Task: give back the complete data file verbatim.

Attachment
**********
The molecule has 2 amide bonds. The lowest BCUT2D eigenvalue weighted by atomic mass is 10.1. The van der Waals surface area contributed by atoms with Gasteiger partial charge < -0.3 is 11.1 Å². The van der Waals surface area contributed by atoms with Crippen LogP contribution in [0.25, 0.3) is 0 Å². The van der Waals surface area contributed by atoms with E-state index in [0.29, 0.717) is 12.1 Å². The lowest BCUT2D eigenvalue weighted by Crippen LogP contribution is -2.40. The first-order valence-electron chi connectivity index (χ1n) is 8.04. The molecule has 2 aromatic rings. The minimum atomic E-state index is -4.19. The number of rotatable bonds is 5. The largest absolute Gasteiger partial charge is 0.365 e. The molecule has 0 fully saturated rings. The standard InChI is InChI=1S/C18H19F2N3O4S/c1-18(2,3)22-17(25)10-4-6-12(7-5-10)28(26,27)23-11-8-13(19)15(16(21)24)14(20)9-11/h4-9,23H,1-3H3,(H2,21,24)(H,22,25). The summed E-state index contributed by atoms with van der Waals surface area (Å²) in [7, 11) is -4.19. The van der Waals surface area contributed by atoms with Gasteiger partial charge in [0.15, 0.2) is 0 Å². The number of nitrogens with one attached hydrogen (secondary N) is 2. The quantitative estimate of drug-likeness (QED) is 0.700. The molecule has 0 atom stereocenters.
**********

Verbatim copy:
The molecule has 2 amide bonds. The lowest BCUT2D eigenvalue weighted by atomic mass is 10.1. The van der Waals surface area contributed by atoms with Gasteiger partial charge < -0.3 is 11.1 Å². The van der Waals surface area contributed by atoms with Crippen LogP contribution in [0.25, 0.3) is 0 Å². The van der Waals surface area contributed by atoms with E-state index in [0.29, 0.717) is 12.1 Å². The lowest BCUT2D eigenvalue weighted by Crippen LogP contribution is -2.40. The first-order valence-electron chi connectivity index (χ1n) is 8.04. The molecule has 2 aromatic rings. The minimum atomic E-state index is -4.19. The number of rotatable bonds is 5. The largest absolute Gasteiger partial charge is 0.365 e. The molecule has 0 fully saturated rings. The standard InChI is InChI=1S/C18H19F2N3O4S/c1-18(2,3)22-17(25)10-4-6-12(7-5-10)28(26,27)23-11-8-13(19)15(16(21)24)14(20)9-11/h4-9,23H,1-3H3,(H2,21,24)(H,22,25). The summed E-state index contributed by atoms with van der Waals surface area (Å²) in [7, 11) is -4.19. The van der Waals surface area contributed by atoms with Gasteiger partial charge in [0.15, 0.2) is 0 Å². The number of nitrogens with one attached hydrogen (secondary N) is 2. The quantitative estimate of drug-likeness (QED) is 0.700. The molecule has 0 atom stereocenters.